Kickoff For November 30, 2020

Welcome to this week's edition of the Monday Kickoff, a collection of what I've found interesting, informative, and insightful on the web over the last seven days.

Let's get this Monday started with these links:

Technology

Why email loses out to popular apps in China, wherein we learn that the popularity of apps like WeChat in China is a result of people embracing an early 2000s desktop messenger called QQ, which was more convenient (and flexible) than email.

Webwaste, wherein Gerry McGovern looks at how websites have become more and more bloated over the years, the effect of that on user experience and the environment, and offers some advice on how to slim webpages down.

Socialism's DIY Computer, wherein we learn about the Galaksija, an 80s computer that was something like the Raspberry Pi before there was a Raspberry Pi.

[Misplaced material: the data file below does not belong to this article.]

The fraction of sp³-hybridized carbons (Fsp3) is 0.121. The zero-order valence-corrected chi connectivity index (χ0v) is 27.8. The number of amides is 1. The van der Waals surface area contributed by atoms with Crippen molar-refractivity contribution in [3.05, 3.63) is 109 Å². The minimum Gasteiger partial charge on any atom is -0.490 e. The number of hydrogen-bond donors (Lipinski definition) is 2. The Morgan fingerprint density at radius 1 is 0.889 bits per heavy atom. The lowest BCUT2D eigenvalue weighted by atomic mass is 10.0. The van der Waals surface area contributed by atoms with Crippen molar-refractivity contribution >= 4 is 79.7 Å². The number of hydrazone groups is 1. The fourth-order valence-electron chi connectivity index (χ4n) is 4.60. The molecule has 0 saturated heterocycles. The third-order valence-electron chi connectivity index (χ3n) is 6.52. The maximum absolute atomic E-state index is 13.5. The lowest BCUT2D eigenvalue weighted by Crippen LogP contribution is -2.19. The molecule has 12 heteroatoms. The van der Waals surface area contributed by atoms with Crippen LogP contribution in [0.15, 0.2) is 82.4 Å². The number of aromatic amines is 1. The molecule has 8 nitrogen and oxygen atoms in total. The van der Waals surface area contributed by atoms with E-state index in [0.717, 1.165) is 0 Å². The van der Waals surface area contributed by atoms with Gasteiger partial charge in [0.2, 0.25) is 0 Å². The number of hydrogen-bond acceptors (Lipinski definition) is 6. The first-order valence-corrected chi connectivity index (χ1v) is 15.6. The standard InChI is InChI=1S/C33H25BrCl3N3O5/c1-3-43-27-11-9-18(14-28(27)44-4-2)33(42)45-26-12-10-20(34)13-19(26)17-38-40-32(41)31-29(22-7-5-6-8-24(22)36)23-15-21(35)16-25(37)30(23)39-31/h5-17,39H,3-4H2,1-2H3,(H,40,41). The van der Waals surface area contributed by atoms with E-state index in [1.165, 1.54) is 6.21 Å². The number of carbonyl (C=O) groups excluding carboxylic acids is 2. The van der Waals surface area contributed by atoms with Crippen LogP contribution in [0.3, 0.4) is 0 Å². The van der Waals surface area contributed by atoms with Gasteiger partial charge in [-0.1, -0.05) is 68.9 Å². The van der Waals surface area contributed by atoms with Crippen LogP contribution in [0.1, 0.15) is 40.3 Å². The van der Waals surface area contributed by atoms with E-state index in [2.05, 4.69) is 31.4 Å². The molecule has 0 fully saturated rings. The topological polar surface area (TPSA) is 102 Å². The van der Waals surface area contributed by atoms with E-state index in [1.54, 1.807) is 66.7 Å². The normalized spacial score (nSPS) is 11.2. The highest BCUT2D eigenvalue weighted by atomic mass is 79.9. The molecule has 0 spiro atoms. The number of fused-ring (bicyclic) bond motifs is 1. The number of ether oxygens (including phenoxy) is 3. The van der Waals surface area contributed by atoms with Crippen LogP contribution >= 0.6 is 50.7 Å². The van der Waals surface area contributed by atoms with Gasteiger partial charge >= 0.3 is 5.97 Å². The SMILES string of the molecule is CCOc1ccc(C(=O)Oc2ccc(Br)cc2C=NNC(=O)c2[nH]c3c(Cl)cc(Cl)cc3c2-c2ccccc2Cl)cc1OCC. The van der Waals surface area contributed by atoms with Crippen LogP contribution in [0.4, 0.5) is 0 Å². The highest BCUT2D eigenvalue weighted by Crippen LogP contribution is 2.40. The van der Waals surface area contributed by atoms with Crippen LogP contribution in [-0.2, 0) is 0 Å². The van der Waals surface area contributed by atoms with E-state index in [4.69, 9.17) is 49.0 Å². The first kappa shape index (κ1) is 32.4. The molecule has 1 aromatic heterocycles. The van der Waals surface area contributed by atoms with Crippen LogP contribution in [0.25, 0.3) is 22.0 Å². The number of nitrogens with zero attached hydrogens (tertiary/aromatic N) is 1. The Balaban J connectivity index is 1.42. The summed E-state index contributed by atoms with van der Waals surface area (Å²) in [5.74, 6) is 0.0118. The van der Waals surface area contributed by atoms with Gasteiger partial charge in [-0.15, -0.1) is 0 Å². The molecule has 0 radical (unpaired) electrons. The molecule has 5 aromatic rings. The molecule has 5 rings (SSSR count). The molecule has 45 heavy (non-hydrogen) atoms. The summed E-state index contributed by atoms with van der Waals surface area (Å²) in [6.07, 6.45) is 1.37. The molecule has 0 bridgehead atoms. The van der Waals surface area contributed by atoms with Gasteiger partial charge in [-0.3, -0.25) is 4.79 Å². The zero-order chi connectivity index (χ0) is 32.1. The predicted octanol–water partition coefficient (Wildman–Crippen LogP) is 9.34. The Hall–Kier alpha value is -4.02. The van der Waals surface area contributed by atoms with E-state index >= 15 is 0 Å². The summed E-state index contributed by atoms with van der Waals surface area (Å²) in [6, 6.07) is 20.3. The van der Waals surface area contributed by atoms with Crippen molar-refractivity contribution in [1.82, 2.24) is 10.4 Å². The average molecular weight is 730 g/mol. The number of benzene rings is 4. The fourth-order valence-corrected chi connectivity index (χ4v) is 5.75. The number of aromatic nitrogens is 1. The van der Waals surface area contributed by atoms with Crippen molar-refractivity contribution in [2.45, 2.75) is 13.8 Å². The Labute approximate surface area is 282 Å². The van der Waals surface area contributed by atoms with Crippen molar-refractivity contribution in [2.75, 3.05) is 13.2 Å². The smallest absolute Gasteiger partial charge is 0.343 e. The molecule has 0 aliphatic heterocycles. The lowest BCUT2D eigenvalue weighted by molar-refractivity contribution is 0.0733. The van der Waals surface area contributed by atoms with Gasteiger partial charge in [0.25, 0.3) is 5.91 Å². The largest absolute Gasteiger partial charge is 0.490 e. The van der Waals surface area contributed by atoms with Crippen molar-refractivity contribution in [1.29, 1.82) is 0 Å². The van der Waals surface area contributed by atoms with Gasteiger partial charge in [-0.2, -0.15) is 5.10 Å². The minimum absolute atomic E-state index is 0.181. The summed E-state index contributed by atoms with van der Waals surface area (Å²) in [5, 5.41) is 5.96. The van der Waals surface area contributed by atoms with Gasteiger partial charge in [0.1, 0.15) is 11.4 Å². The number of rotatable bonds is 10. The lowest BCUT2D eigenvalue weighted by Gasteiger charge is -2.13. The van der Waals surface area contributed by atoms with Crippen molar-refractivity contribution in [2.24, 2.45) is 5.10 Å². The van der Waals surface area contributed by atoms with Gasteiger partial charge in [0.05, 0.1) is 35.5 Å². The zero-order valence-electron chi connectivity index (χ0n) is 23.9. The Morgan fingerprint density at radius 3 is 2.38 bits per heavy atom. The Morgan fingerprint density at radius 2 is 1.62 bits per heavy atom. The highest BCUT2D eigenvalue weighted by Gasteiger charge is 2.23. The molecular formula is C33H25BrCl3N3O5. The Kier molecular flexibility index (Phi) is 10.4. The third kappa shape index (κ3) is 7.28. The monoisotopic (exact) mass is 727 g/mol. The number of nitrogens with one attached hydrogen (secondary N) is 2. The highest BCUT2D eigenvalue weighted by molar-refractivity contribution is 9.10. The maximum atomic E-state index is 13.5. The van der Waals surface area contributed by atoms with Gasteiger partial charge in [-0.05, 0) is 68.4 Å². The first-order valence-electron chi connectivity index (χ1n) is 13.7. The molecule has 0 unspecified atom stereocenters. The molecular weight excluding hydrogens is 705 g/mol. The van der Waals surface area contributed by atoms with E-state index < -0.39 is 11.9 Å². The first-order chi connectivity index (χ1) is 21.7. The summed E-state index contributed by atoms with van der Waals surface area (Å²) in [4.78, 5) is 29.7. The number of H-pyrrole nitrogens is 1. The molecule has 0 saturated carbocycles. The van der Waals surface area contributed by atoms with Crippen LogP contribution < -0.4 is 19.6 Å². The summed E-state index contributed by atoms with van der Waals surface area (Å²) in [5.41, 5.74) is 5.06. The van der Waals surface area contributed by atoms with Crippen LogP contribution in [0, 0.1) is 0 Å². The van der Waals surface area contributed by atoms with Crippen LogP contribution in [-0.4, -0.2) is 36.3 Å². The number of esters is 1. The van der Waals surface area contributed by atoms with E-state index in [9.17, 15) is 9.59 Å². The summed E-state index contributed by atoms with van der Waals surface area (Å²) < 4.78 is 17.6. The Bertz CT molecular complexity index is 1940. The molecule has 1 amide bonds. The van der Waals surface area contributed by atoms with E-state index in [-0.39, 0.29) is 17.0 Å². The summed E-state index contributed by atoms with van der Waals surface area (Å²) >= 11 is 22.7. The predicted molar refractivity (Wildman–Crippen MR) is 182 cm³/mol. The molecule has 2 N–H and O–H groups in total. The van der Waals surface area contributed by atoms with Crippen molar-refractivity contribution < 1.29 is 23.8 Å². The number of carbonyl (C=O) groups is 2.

Ideas

How We Lost Our Attention, wherein Matthew B. Crawford walks us through how our attention has become more fragmented thanks, in part, to the range of distractions that are literally at our fingertips.

What Irony Is Not, wherein Roger Kreuz explains how irony differs from its related concepts like coincidence, paradox, satire, and parody.

A Brief History of Dangerous Others, wherein we're introduced to the centuries-old trope of the outside agitator who comes into a city or region to wreak havok and to try to impose a sinister (if non-existent) agenda.

Odds and Ends

Meet the company that sells your lost airplane luggage, wherein Zachary Crockett takes us into the bizarre secondary market for lost luggage.

Overexposed: A History of Fotomat, wherein we learn about the little yellow huts that once dotted thousands of parking lots where, for decades, people dropped off their film to be processed.

Back to the Future, wherein Dolly Church takes us on a trip through the history of the drive-in movie theatre, and looks at why it's making a comeback.

And that's it for this Monday. Come back in seven days for another set of links to start off your week.

Scott Nesbitt